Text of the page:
Seiya Suzuki’s missed eighth–inning fly ball that despatched the Chicago Cubs to a crushing 7-6 loss Tuesday will little doubt go down in infamy.
The speedy response from Cubs followers watching at residence was certainly one of horror, as many flashed again to an identical play on Sept. 23, 1998, at County Stadium in Milwaukee.
Like Suzuki, Cubs outfielder Brant Brown had been a key participant of their wild-card race. But when a fly ball by Milwaukee Brewers outfielder Geoff Jenkins bounced off his glove with two outs within the ninth inning, bringing residence three runs in an 8-7, walk-off loss, Brown felt like his world caved in.
“Basically my whole philosophy all year, no matter if I’m starting or coming off the bench, is just to try to contribute,” Brown mentioned that day. “Today wasn’t the best contribution. You just have to go on. Life goes on. It’s not the worst thing that’s ever going to happen to me. Hopefully it is, but you know, it’s just something that happened and I can live with it.”
Suzuki mentioned a lot the identical. He had no selection however to neglect about it.
“If I dwell on it (Wednesday), I’m not going to give a positive vibe to the team,” he mentioned via an interpreter.
Brown’s teammates had his again and instantly got here to his protection.
“There’s no rock big enough to crawl under when that happens,” third baseman Gary Gaetti mentioned. “It’s just part of the game. Physical errors are part of the game. They have always been. They will always be.”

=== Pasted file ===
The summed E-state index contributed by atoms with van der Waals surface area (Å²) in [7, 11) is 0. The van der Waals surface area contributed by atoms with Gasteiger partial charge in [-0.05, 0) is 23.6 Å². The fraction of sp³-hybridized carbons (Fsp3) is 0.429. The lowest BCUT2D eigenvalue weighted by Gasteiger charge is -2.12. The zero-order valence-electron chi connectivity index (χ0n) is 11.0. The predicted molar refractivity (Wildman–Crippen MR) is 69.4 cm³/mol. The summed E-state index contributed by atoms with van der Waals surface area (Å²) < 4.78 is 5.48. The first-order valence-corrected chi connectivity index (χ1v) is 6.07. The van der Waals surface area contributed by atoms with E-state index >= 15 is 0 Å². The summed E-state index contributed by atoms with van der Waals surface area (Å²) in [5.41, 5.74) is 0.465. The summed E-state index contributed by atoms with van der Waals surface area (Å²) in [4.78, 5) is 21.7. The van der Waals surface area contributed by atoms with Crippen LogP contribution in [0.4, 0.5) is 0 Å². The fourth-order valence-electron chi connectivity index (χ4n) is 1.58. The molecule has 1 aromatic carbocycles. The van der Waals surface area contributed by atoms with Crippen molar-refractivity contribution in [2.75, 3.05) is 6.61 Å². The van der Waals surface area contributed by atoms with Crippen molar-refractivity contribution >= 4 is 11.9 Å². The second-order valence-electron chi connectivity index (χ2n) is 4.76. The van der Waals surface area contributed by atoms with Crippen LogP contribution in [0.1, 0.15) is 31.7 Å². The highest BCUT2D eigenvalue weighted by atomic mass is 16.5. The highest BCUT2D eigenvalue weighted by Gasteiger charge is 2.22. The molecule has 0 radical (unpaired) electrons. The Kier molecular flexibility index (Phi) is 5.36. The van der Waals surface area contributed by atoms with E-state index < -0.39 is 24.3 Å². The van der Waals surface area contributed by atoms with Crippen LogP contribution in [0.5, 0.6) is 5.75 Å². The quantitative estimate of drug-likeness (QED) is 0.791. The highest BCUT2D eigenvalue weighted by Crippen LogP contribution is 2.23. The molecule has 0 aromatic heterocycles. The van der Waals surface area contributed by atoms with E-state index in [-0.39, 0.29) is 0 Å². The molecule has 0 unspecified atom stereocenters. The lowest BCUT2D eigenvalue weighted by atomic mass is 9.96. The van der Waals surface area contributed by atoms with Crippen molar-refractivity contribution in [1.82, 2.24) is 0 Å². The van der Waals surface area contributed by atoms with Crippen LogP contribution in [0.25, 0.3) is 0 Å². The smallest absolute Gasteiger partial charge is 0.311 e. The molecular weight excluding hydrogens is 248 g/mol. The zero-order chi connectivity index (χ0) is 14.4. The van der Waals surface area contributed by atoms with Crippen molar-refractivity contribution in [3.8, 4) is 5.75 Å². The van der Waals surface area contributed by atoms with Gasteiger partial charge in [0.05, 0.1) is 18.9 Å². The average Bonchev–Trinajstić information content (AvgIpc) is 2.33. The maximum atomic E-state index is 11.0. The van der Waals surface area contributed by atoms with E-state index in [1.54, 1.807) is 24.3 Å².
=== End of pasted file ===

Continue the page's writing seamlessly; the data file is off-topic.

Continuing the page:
First baseman Mark Grace referred to as him a “great kid” who had a foul second.
“He did the best he could,” Grace mentioned. “Those things happen. Brant Brown has done a lot of great things for us this year. We’re going to back him 100%. No one feels worse than he does. But by the same token, he’s our teammate and he’s someone we appreciate. Hopefully at the end of the season we can look back and laugh about this.”
Rod Beck, the Cubs nearer who was tagged with the loss, tried to let Brown realize it occurs to everybody.
“I know how bad he feels,” Beck mentioned. “I’ve been there. I’ve been there a lot.”
Suzuki mentioned he was grateful his teammates had his again.
“I’m happy for those comments, but obviously these games are really, really important for us, and obviously that I dropped it is not the best result for us right now at this point in the season,” he mentioned. “Also those errors in the outfield don’t really lead to the best results. I feel I need to hold a better consciousness when I go out there and focus on the game.”
Cubs broadcaster Ron Santo made his well-known “Oh, no!” name on the Brown play for WGN-AM 720. His broadcast associate, Pat Hughes, instructed the story at Santo’s funeral that Cubs supervisor Jim Riggleman was consoling Santo after the sport. “The first time a manager had to console the announcer,” Hughes mentioned.
The Cubs bounced again that weekend in Houston and managed to play Game 163 and win the wild-card spot regardless of shedding on the ultimate day of the common season.
“Eerie,” Hughes mentioned Tuesday of calling the 2 related moments in Cubs historical past.
Cubs pitcher Drew Smyly mentioned late Tuesday that the Cubs would rebound.
“We have five more,” he mentioned. “We’ve got to dig deep. It has to be a total team effort.”